With the question-and-answer session of President Tweety McTreason’s impeachment trial to occur over the next two days, some senators have already previewed what their questions will be for the House impeachment managers and Trump’s legal defense team.
Democrats and Republicans will submit—unsurprisingly—diametrically opposing questions to Chief Justice John Roberts, with most senators likely already decided what their final vote on removing the president from office will be.
“I think Q&A is going to be most essential to the people that are really on the edge that cannot make their mind up,” Sen. Mike Braun (R-Ind.) said, a defender of the president. “I see it fairly clearly.”
The Q&A session will play out for a total of 16 hours, commencing at 1 p.m. Wednesday and concluding Thursday evening. Eight hours are allotted each day for alternating questions from Democrats and Republicans. Whichever side the question is intended for will have five minutes to respond.
From Republicans, it’s about the Bidens and offenses that aren’t impeachable
Republicans will focus on the Bidens, the anonymous whistleblower that jumpstarted the House impeachment inquiry and why Trump’s actions—withholding aid from Ukraine while pressuring the foreign country to investigate a domestic political rival—are not an impeachable offense.
Sen. Josh Hawley (R-Mo.) unveiled a list of nine questions, the majority of which are for the managers. They focus on the whistleblower and their contact with lead impeachment manager Rep. Adam Schiff’s (D-Calif.) office.
They also center on the involvement that former Vice President Joe Biden and his son, Hunter, had in Ukraine. This includes the Burisma gas company, where Hunter obtained a board position while his father was in office, and Joe Biden’s effort to push out the former prosecutor general, a move that, at the time, was supported by the international community.
Braun’s main question, he said, is that although Trump may have withheld military assistance while pushing for political investigations, “Is that impeachable?”
“Even if that were, which [Trump lawyer Alan] Dershowitz says it wouldn’t be impeachable, it’s still the rest of the case doesn’t have anything to it because it’s built on a flimsy circumstantial platform,” Braun said.
Sen. Kevin Cramer (R-N.D.) wondered why “the House let up so easily” on securing former National Security Adviser John Bolton’s testimony, which the White House blocked. Democrats forwent taking Bolton to court because they said it would still be ongoing and take too long.
Kramer also said he was “a little bit curious” about Rudy Giuliani, Trump’s personal attorney involved in a shadowy scheme to dig up dirt on the Bidens and helped to oust former U.S. Ambassador to Ukraine Marie Yovanovitch.
“I know there’s been so much talk about him, but they really never pursued Rudy Giuliani,” he said. “Maybe it’s because… they wanted to honor attorney-client privilege. I’d like a little more clarity on that.”
For Democrats, it’s about witnesses and Trump’s attempt to subvert an election
Democrats’ questions will allow the House impeachment managers their first opportunity to rebut the defense team’s arguments it’s made in recent days and will touch on the subjects of witnesses, Trump’s infamous July 25 phone call with his Ukrainian counterpart and what Democrats classify as an attempt to meddle in an American election.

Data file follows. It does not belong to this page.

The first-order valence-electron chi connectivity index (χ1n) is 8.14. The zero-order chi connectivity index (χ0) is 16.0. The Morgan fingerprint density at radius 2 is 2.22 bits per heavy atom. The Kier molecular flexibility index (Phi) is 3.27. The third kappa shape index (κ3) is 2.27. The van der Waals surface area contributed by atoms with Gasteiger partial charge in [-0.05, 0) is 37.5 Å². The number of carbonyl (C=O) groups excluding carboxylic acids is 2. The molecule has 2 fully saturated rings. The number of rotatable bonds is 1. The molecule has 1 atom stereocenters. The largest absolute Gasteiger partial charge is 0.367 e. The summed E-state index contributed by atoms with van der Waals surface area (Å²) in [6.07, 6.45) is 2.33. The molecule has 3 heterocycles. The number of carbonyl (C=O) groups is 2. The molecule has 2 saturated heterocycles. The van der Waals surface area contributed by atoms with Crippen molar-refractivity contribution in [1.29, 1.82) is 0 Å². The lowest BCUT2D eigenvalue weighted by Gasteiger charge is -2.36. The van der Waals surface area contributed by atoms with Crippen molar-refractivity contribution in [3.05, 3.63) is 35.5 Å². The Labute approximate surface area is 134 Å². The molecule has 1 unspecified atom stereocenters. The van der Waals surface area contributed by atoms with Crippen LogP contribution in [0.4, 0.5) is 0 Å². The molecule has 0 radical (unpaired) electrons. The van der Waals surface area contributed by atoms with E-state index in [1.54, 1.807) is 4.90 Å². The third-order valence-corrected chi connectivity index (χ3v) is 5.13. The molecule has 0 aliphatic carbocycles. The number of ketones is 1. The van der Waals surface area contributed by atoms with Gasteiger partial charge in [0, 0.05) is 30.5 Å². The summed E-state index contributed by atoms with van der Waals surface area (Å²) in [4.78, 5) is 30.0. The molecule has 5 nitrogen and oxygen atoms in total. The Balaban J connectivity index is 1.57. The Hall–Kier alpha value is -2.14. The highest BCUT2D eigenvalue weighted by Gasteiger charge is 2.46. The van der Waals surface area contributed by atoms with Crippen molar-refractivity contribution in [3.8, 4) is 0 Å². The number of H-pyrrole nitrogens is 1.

“Interfering in elections is one of the most serious things that a president can be charged with,” said Senate Minority Leader Chuck Schumer (D-N.Y.). “It gets to the whole basis, core, root of America. And when you try to interfere with that and get a foreign power to interfere with that, you risk despoiling our democracy.”
Schumer added that Democrats will seek to compile and organize their questions to avoid duplicates and to better prioritize the order in which they are asked.
“I am sure that a good number of the questions will give the House managers time to rebut all the holes in the president’s lawyers’ arguments, which they didn’t have in the course of the trial,” he said.
Sen. Chris Coons (D-Del.) chided the defense’s claim that Trump offered extraordinary transparency in releasing the transcript of his phone conversation with Ukrainian Volodymyr Zelensky. He noted the footnotes specify the document is a “memorandum”—or a rough transcript that at several points includes ellipses, suggesting some portions were excluded.
“I have a simple, obvious question—I think—that I’m assuming all of you are asking too,” Coon said. “Is that actually a full transcript of the call?”
What’s after the Q&A?
After this period of the trial is complete, Friday will mark the beginning of heated partisan debate over whether to subpoena what—if any—witnesses and documents. Democrats want four former or current administration officials to testify, especially Bolton and acting White House Chief of Staff Mick Mulvaney.
Republicans, on the other hand, are largely opposed to any witnesses.
In the wake of a New York Times report that a manuscript of Bolton’s forthcoming book contradicts Trump by stating the president tied a hold on foreign military aid to Ukraine in exchange for investigations into the Bidens, Sens. Mitt Romney of Utah and Susan Collins of Maine have been the lone Republicans to signal they’ll side with Democrats for witnesses. That means Democrats still need two more GOP defectors, turning all eyes to Sens. Lamar Alexander (R-Tenn.) and Lisa Murkowski (R-Alaska), who have so far held their cards close to the chest.
Should any efforts for witnesses prove successful, Hawley has said he’ll issue motions that would compel the testimonies of Schiff, Intelligence Community Inspector General Michael Atkinson, the whistleblower and the Bidens.